What a load of tosh. Sure the word Holocaust (with a capital “h”) was used from around the 1970s to describe Nazi Germany’s mass murder of European Jewry. However, as Ms McDonald should know, the word “holocaust” (with a small “h”) meaning destruction – predates the 20th Century and has its roots in ancient Greek. A citation to, say, “a holocaust of jobs” is not a “Nazi reference”.


Can you bear it graphic


How truly refreshing that the lads and lassies on the Insiders couch last Sunday commenced the program with a discussion (is not the correct word “conversation”? – Ed] on the topic of Onions. Yes, Onions.

The [Adelaide] Advertiser’s Tory Shepherd [I’ve known many Tories in my time – but I can tell you she’s no Tory – Ed] led off. Let’s go to the transcript – and follow Ms Shepherd’s inarticulate ramble:

Tory Shepherd: I love this story so hard. So The Washington Post has run with this headline “Australian Leader Eats Raw Onion Whole”. I mean, it belongs in The Onion, doesn’t it? So apparently it was completely spontaneous – skin and all, as you said, which the texture I think would sort of twig something in your brain that you’re doing the wrong thing. But the interesting thing – Lenore [Taylor] pointed out in The Guardian has the story about a scientist who said that, our taste ability is actually so poor, that you can taste – it can taste – like an apple. So if you blindfold someone and gave them an onion to eat they can believe they’re eating an apple. So, you know–

Phil Coorey: He wasn’t blindfolded.

Tory Shepherd: He wasn’t blindfolded that’s true…

It turned out that The Washington Post’s story, inaccurately headed – “An Onion Headline: Australian leader eats raw onion whole” – was written by a certain Adam Taylor. Mr Taylor also wrote that “just before his onion-eating moment, he [Abbott] had been criticised for a ‘patronising’ video released for St Patrick’s Day”. Shucks. Yawn. All the Prime Minister did was to make a statement about the Irish and alcohol which had also been made by his predecessors Kevin Rudd and Julia Gillard.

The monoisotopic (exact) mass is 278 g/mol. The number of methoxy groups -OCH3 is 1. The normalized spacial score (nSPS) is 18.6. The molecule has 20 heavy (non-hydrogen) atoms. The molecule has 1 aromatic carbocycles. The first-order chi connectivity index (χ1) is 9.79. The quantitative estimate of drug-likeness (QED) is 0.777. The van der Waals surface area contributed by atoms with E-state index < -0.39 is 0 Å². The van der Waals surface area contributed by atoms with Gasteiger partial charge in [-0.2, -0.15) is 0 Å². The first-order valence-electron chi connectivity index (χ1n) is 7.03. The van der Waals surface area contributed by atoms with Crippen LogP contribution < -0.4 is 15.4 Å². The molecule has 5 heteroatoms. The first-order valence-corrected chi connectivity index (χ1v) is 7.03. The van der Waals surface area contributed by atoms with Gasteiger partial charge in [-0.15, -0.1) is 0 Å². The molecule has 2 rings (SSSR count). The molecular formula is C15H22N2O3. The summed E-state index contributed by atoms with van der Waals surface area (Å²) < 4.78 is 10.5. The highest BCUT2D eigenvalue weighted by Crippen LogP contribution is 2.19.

Crikey’s Bernard Keane was one of the first to comment via Twitter on The Washington Post’s story of truly international significance:

In fact, it is not uncommon to eat onions raw. Moreover, they don’t taste like apples. Here is Nancy’s (female) co-owner’s recipe for raw onions – with silver service:


Vine tomato and onion salad


4 large vine tomatoes

4 large onions (raw) – brown, white or Spanish will do

balsamic vinegar

Slice onions and tomatoes into thin circles. Separate onion rings. Layer onion and tomatoes in a medium sized bowl – starting with a layer of onion rings. End with a layer of onion rings on top and spray generously with balsamic vinegar. Serve.

But the likes of Tory (‘I love this story so hard’) Shepherd reckon that anyone who eats a raw onion either has a mental disability or believes they are eating an apple. Which means that there would be no taste difference between an apple pie and an onion pie. Ms Shepherd hails from Adelaide. Can you bear it?


While on the topic of onions, did anyone see the Australian Financial Review’s international editor Tony Walker’s piece on the Israeli election titled “Netanyahu miscalculations threaten Likud re-election” which was published on Tuesday 17 March 2015? Perhaps not. In which case you haven’t missed much – except for some flawed analysis. Here’s what Mr Walker had to say some hours before the Israelis started voting:

As Israeli voters prepare to go to the polls on Tuesday the question is whether Israel’s Prime Minister has overplayed his hand and is in danger of losing office to a centre-left coalition, or at best will limp back into power – like an aircraft running on one engine. Netanyahu’s Likud bloc at the head of a gaggle of religious and rightist parties, is in deep trouble. The Prime Minister himself is in danger of joining other Israeli leaders who have miscalculated politically and suffered as a consequence.

So what happened? Likud increased its number of seats in the Knesset and Benjamin Netanyahu powered back into office – like an aircraft running on full power. Mr Walker is the AFR’s Middle East expert. Can you bear it?


It seems that Mike (“I’ll Pour The Gin”) Carlton may have been influenced by Tony Walker’s prediction. Or possibly by an article in the anti-Netanyahu Haaretz newspaper in Israel.

Thanks to the AFR Rear Window’s Joe Aston for drawing MWD’s attention to the following tweet which your man Carlton sent out at 4.03am on 17 March – well into gin and tonic overtime. Here it is:

In fact, the only thing teetering on the edge of oblivion that St Patrick’s day morning was your man Carlton’s judgement. Can you bear it?